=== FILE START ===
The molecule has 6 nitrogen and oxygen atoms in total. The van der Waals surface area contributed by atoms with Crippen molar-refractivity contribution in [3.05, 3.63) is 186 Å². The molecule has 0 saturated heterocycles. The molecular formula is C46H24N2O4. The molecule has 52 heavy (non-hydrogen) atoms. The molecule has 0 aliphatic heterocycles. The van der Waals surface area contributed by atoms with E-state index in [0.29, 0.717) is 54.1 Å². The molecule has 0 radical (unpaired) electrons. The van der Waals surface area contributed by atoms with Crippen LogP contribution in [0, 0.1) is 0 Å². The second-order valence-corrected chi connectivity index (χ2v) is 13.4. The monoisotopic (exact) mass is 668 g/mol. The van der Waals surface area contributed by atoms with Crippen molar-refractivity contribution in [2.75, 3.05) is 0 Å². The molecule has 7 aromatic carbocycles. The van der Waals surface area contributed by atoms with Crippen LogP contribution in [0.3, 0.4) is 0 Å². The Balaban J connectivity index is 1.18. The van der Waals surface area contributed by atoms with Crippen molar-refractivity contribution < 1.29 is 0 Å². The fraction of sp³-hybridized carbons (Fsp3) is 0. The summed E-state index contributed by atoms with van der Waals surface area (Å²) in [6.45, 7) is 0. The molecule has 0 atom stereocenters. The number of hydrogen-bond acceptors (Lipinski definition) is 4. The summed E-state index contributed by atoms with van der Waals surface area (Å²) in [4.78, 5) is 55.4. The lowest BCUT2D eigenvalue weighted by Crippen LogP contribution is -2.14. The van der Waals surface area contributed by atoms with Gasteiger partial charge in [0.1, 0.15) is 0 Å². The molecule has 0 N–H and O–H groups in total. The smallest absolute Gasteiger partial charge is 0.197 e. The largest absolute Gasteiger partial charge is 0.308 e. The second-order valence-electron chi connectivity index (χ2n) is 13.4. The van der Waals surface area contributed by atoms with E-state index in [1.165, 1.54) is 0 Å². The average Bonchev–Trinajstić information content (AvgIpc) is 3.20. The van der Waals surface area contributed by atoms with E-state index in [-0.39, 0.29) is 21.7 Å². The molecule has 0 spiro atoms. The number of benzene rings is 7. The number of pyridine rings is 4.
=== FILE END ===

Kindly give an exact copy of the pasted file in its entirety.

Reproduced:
The molecule has 6 nitrogen and oxygen atoms in total. The van der Waals surface area contributed by atoms with Crippen molar-refractivity contribution in [3.05, 3.63) is 186 Å². The molecule has 0 saturated heterocycles. The molecular formula is C46H24N2O4. The molecule has 52 heavy (non-hydrogen) atoms. The molecule has 0 aliphatic heterocycles. The van der Waals surface area contributed by atoms with E-state index in [0.29, 0.717) is 54.1 Å². The molecule has 0 radical (unpaired) electrons. The van der Waals surface area contributed by atoms with Crippen LogP contribution in [0, 0.1) is 0 Å². The second-order valence-corrected chi connectivity index (χ2v) is 13.4. The monoisotopic (exact) mass is 668 g/mol. The van der Waals surface area contributed by atoms with Crippen molar-refractivity contribution in [2.75, 3.05) is 0 Å². The molecule has 7 aromatic carbocycles. The van der Waals surface area contributed by atoms with Crippen LogP contribution in [0.3, 0.4) is 0 Å². The Balaban J connectivity index is 1.18. The van der Waals surface area contributed by atoms with Crippen molar-refractivity contribution < 1.29 is 0 Å². The fraction of sp³-hybridized carbons (Fsp3) is 0. The summed E-state index contributed by atoms with van der Waals surface area (Å²) in [6.45, 7) is 0. The molecule has 0 atom stereocenters. The number of hydrogen-bond acceptors (Lipinski definition) is 4. The summed E-state index contributed by atoms with van der Waals surface area (Å²) in [4.78, 5) is 55.4. The lowest BCUT2D eigenvalue weighted by Crippen LogP contribution is -2.14. The van der Waals surface area contributed by atoms with Gasteiger partial charge in [0.1, 0.15) is 0 Å². The molecule has 0 N–H and O–H groups in total. The smallest absolute Gasteiger partial charge is 0.197 e. The largest absolute Gasteiger partial charge is 0.308 e. The second-order valence-electron chi connectivity index (χ2n) is 13.4. The van der Waals surface area contributed by atoms with E-state index in [1.165, 1.54) is 0 Å². The average Bonchev–Trinajstić information content (AvgIpc) is 3.20. The van der Waals surface area contributed by atoms with E-state index in [-0.39, 0.29) is 21.7 Å². The molecule has 0 spiro atoms. The number of benzene rings is 7. The number of pyridine rings is 4.